How effective are judicial certificates in relieving collateral consequences?
An empirical study of Ohio’s judicial “certificate of employability” finds that it is “an effective avenue for lessening the stigma of a criminal record” in the context of employment and licensing. The certificate, authorized in 2012, lifts mandatory legal restrictions and limits employer liability for negligent hiring claims, with the goal of ensuring that employment and licensing decisions about certificate holders are on a case-by-case basis, on the merits. The court-issued certificate is available to anyone with any Ohio conviction, no matter how serious, as long as they have completed their sentence and can show that they are barred from employment or licensure by a “collateral sanction.” There is a short waiting period, and applicants must show that they pose no public safety risk.
The Ohio certificates are part of a recent trend toward authorizing courts to grant certificates of restoration of rights to people with conviction records. It seems that states are far more likely to authorize this more transparent form of relief for those convicted of felonies, reserving record-sealing to misdemeanor or non-conviction records.
Peter Leasure and Tia Stevens Anderson of the University of South Carolina studied the effectiveness of the Ohio certificates by measuring the call-back rate of applicants for employment with and without a criminal record, and found that “certificate holders and their counterparts with clean criminal backgrounds were nearly equally likely to receive an interview invitation or job offer.” Their article, published by the Yale Law & Policy Review, is titled “The Effectiveness of Certificates of Relief as Collateral Consequence Relief Mechanisms: An Experimental Study.” In a post in May, we analyzed what were then said to be “preliminary” study results, and described the research methods used to test certificates’ effectiveness.
Here is the abstract of the Leasure/Stevens Anderson article:
Obtaining employment is difficult for ex-offenders due to the stigma of having a criminal record. In recognition of this difficulty, some state legislatures have created certificates of relief (also known as certificates of recovery), which lift occupational licensing restrictions, limit employer liability for negligent hiring claims, and aim to ensure that employment decisions about certificate holders are made on a case-by-case basis. The current study, which examines Ohio’s program for certificates of relief, presents the results of the first empirical test of the effectiveness of such certificates. This test indicates that having a certificate of relief increases the likelihood of receiving an interview invitation or job offer more than threefold. Importantly, certificate holders and their counterparts with clean criminal backgrounds were nearly equally likely to receive an interview invitation or job offer. These promising preliminary results suggest certificates of relief may be an effective avenue for lessening the stigma of a criminal record for ex-offenders seeking employment.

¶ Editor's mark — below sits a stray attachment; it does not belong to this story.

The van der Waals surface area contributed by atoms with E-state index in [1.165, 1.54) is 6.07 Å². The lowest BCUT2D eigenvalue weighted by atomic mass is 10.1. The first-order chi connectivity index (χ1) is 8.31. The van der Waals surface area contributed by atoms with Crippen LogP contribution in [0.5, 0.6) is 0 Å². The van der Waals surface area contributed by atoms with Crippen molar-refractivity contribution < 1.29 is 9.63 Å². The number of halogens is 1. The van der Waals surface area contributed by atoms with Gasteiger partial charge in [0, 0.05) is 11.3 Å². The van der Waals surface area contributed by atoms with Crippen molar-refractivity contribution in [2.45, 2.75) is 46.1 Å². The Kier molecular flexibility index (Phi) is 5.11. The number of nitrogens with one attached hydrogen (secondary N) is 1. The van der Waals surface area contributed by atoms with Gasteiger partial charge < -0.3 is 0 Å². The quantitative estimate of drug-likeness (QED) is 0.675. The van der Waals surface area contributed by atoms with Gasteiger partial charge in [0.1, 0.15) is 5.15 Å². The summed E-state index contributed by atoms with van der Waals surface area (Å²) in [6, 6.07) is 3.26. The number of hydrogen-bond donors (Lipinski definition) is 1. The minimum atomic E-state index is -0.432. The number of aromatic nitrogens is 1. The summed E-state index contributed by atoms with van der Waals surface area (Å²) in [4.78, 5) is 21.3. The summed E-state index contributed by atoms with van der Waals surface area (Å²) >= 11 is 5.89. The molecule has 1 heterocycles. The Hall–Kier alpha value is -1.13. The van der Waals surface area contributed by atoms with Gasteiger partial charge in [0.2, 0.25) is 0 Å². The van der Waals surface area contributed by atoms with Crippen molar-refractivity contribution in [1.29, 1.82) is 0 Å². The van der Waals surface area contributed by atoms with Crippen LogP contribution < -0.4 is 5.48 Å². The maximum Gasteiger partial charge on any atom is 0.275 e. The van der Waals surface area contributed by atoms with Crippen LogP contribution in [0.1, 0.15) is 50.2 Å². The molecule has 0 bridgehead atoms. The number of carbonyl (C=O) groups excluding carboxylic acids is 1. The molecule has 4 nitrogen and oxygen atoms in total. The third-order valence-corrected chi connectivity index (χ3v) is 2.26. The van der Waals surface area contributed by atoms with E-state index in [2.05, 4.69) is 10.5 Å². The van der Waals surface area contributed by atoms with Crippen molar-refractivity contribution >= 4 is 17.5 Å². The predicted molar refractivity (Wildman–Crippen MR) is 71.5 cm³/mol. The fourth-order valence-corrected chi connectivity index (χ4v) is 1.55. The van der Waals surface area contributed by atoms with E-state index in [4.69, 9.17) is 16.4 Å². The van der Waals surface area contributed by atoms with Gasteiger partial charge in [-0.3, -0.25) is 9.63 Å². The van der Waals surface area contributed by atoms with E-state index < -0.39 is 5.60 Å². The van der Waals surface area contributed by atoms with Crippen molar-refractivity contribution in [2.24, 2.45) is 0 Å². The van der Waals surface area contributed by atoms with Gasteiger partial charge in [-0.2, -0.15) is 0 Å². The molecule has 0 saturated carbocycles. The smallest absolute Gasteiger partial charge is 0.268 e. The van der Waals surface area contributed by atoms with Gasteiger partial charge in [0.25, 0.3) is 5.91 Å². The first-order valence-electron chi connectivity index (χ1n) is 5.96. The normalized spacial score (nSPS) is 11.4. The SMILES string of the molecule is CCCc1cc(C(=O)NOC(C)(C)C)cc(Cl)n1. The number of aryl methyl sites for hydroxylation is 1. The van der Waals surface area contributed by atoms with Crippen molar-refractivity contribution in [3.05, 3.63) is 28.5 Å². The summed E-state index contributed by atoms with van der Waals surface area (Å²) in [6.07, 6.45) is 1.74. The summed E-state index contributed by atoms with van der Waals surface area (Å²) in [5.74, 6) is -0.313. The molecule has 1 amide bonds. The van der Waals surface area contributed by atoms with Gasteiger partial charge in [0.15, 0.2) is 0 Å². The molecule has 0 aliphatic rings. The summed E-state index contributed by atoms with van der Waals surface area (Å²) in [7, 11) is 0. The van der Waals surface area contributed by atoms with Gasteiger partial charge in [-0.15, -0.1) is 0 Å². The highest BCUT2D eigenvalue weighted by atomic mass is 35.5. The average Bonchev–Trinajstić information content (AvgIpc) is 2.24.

In 2015, we republished a thought-provoking piece by Eli Hager of The Marshall Project on “forgiving v. forgetting,” in which he surveyed the growing number of state laws authorizing courts to certify a convictd individual’s rehabilitation rather than restrict public access to their record. North Carolina, New Jersey, Tennessee, Vermont and Washington have all adopted judicial certificate laws in the past half dozen years, joining California, Illinois, New Jersey and New York in choosing this more transparent form of relief over expungement. Indiana chose a two-tiered relief system, authorizing courts to limit consideration of almost any conviction, but reserving sealing to misdemeanors and non-conviction records.
Court-ordered certificates of relief are also recommended by the Uniform Collateral Consequences of Conviction Act, and the Model Penal Code: Sentencing. An additional number of states have recently authorized correctional authorities to grant certificates to facilitate employment opportunities: Georgia, Maryland, Michigan and Rhode Island fall into this category, and the Connecticut Pardon Board has restyled its “Provisional Pardon” as a “Certificate of Rehabilitation.”
The Ohio certificates have their limitations, largely in their eligibility criteria. Unlike the New York certificates, petitioners must show that they are being held back by a specific legal restriction that the court can remove (that is, a state law bar), and people with out-of-state convictions may not apply. We have been informed by the Ohio Justice and Policy Center that only about six hundred people have applied for and received certificates since the law was enacted five years ago, perhaps because their availability has not been widely advertised. Ohio advocates might consider the steps Indiana courts have taken to ensure that eligible individuals are aware of and can easily take advantage of that state’s new “expungement” program.
In the near future we plan to update our survey of state relief mechanisms that take a “forgiving” (as opposed to “forgetting”) approach to dealing with collateral consequences, including both judicial certificates and executive pardon.
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